• Wet oxidation and nanofiltration are employed in an integrated system for the treatment of bioresistant industrial wastewaters. The partial oxidation products formed during a brief period of pretreatment in a low pressure WO reactor are separated by nanofiltration, and larger molecules are recycled into the reactor where they undergo further oxidation. Experiments were carried out with polyethylene glycol as a model compound in aqueous solution, representing polymer manufacture wastewater. The results demonstrate that by using a combination of an oxidative and a separative step, a higher selectivity of the overall process toward partial oxidation can be achieved. The permeate leavingmore » the filtration step is mainly composed of short chain organic acids which could be readily biodegraded in a subsequent biological treatment, or discharged if concentrations are low.« less
  • A combination of self-consistent field theory and density functional theory was used to examine the stable, 3-dimensional equilibrium morphologies formed by diblock copolymers with a tethered nanoparticle attached either between the two blocks or at the end of one of the blocks. Both neutral and interacting particles were examined, with and without favorable/unfavorable energetic potentials between the particles and the block segments. The phase diagrams of the various systems were constructed, allowing the identification of three types of ordered mesophases composed of lamellae, hexagonally packed cylinders, and spheroids. In particular, we examined the conditions under which the mesophases could bemore » generated wherein the tethered particles were primarily located within the interface between the two blocks of the copolymer. Key factors influencing these properties were determined to be the particle position along the diblock chain, the interaction potentials of the blocks and particles, the block copolymer composition, and molecular weight of the copolymer.« less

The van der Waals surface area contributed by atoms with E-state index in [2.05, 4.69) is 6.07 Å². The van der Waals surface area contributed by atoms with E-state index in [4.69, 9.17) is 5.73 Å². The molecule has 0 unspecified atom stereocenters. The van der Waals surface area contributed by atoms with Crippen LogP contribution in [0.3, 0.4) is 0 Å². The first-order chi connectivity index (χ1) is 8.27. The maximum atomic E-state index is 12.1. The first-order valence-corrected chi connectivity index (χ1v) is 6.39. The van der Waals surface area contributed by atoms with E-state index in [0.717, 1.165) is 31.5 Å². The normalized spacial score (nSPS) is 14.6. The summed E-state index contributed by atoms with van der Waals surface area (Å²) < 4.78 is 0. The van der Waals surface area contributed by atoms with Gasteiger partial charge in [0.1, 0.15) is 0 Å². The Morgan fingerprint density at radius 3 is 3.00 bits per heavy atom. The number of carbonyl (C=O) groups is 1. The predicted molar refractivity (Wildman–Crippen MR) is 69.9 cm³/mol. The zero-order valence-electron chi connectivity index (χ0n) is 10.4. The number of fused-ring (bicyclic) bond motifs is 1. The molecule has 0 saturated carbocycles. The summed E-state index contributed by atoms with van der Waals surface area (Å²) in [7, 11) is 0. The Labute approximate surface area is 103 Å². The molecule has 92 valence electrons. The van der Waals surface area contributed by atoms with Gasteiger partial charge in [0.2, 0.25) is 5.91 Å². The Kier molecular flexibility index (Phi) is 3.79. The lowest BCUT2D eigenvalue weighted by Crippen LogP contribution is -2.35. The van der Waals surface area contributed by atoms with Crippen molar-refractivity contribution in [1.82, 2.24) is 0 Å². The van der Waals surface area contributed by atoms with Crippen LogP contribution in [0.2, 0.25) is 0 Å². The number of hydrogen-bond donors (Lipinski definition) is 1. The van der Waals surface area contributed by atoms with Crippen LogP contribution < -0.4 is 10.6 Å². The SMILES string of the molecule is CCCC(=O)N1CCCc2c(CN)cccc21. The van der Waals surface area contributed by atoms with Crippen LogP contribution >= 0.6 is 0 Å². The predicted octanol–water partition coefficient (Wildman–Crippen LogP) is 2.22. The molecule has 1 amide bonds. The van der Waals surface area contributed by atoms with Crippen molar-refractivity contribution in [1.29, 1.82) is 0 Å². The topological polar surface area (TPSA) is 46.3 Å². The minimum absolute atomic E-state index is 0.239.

• This paper presents some of the experimental results from a study conducted to demonstrate the potential use of photocatalytic oxidation for decolorization and chemical oxygen demand (COD) reduction of wastewater from 5-fluorouracil manufacturing. A series of batch experiments, were carried out using diluted solutions of the wastewater with 0.1% w/v TiO{sub 2}. Low pressure mercury lamps were used to simulate the UV part of sunlight. The experiments showed that a complete decolorization and a substantial reduction of COD was achieved within 20 hours with a 20% solution. During the reaction period, the ph was noted to decrease considerably, indicating formationmore » of acids. Adding hydrogen peroxide to the solution was found to significantly increase the reaction rates. Adding 2,400 ppm of H{sub 2}O{sub 2} gave an 80% decrease in color in one hour and a 70--80% decrease in COD in 20 hours. The influence of UV-light intensity was also examined. This experiment showed that with a UV-intensity of 15 W/m2, i.e., a cloudy day, the decolorization rate was still considerable, while the COD reduction rate was very low.« less